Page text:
“We are out of the eradication business”

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Will

Will writes from Washington, D.C. (well, Arlington, Virginia). You can reach him at willblogcorrespondence at gmail dot com.

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16 Responses

  1. Avatar Mopey Duns
    Ignored
    says:

    Given that the street value is so much higher than the outlay to purchase the poppies, would a move by the US to buy up the poppy crop simply be met by a higher offer to the farmers from the drug suppliers? Or is the hope that, given a legal avenue through which to sell their poppy crops, the farmers would forgo the potentially greater illegal revenue stream?Report

  2. Avatar ThatPirateGuy
    Ignored
    says:

    Stop making sense.Report

  3. Avatar Jaybird
    Ignored
    says:

    What disturbs me is the following assumption:

    Other country is growing poppies for opium and associateds production and we have the right to burn these poppies to the ground.

    It’s like *NOBODY* even questions this.

    What gives us the right to burn these flowers in this other country?

    How freakin’ different is this from crazy Muslim police in charge of preserving virtue and preventing vice from smashing pictures of one’s family?Report

  4. Avatar Mark Thompson
    Ignored
    says:

    I can think of one pretty obvious reason why this proposal has no chance of going anywhere. The campaign commercial writes itself.

    “President Obama and the Democrats in Congress are taking hundreds of millions of dollars from our military in Afghanistan and handing it over to heroin manufacturers. On November 2, send President Obama and his allies in Congress a message that Americans will not tolerate an administration that takes from our troops to give to terrorist-supporting Islamic drug lords.”

    Actually, that’s not remotely senstationalistic enough, but you get the idea.Report

    • Avatar Roque Nuevo in reply to Mark Thompson
      Ignored
      says:

      @Mark Thompson, How about, “President Obama has found a way to guarantee the nation’s supply of painkillers for hospitals and hospices, and to hit the Taliban’s funding where it hurts. He has ordered the US military to buy up Afghanistan’s opium production for domestic use, thereby taking the drug off the illegal market. Drug companies will bid on the new opium supply and the narcotics will be in hospitals by next fall. Afghan farmers will now have a business relationship with the US, instead of with the Taliban.” You get the idea.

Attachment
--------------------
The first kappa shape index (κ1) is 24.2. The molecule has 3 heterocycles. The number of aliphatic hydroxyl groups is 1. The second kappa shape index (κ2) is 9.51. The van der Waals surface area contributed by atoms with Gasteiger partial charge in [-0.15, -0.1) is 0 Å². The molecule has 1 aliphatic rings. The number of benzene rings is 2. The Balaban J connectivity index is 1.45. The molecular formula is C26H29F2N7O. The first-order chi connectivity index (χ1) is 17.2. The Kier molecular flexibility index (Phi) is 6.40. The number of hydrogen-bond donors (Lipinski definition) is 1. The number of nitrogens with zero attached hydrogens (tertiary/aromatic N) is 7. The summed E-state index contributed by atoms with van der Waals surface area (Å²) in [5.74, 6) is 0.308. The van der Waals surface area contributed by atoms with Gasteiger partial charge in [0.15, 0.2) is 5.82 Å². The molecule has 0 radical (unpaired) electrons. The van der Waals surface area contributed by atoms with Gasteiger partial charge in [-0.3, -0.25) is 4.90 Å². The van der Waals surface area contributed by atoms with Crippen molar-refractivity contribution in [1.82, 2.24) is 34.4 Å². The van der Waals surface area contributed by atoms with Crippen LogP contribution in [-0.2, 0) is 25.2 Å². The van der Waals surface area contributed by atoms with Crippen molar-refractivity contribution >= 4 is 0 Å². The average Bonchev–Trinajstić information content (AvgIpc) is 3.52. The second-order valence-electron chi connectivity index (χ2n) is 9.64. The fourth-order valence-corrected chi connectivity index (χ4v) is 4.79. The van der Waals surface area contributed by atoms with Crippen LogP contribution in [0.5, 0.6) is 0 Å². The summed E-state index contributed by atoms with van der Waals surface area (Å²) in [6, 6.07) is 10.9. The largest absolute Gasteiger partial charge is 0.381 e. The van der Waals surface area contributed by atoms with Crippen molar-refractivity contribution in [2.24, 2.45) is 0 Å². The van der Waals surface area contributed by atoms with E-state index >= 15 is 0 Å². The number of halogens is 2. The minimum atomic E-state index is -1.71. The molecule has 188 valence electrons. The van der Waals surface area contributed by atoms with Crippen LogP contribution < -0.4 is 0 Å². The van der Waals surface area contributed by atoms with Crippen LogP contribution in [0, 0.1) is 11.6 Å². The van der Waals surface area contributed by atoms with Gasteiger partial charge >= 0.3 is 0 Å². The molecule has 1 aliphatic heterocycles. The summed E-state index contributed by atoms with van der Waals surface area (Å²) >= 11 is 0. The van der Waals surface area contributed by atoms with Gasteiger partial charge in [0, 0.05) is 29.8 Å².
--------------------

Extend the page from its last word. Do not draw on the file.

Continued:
We don’t have to spend the money, but we can sell the opium to drug companies. I’m sure there’s a way to make it cost-effective, especially when there’s a war on.

      Will the Republicans be able to criticize Obama for getting hospitals and hospices a cheaper supply of opiates, using smartough policy to fight the drug war, while hitting the economics of the Taliban insurgency? I really don’t think so.Report

  5. Avatar North
    Ignored
    says:

    Well it’s hopeful. I’ll believe in sensibility from our policy makers on this front when I see it and not before but at least they’re making some intelligent noises which is a damn sight better than things were.Report

  6. Avatar Chris Dierkes
    Ignored
    says:

    While I agree (in principle) with the policy, it’s important to remember the various insurgencies in Af-Pak (including but not limited to Taliban) have multiple sources of funding. Kidnapping, local taxation, charities mostly from The Gulf, weapons smuggling. Drugs is only a slice of their income stream.Report

    • Avatar Jim in reply to Chris Dierkes
      Ignored
      says:

      @Chris Dierkes,
      Drugs are the major souorce of taliban income in the southern provinces.

      Other sources vary:

      Kidnapping, local taxation – these work only until the growers, newly wealthy with money form thier American customer, buys more guns and gunmen than the taliban can afford.

      Gulf charities – these are small vulnerable states, and not known for caring about civil rights, so a little pressure would go a long away to stopping the flow of love to the Taliban.Report

  7. Avatar Katherine
    Ignored
    says:

    I’m very glad to see the US is finally adopting a relatively same policy on poppy-growing in Afghanistan and stopping eradication. I wish they would do the same in Latin America with regards to coca, but I suppose that’s too much to hope for.Report

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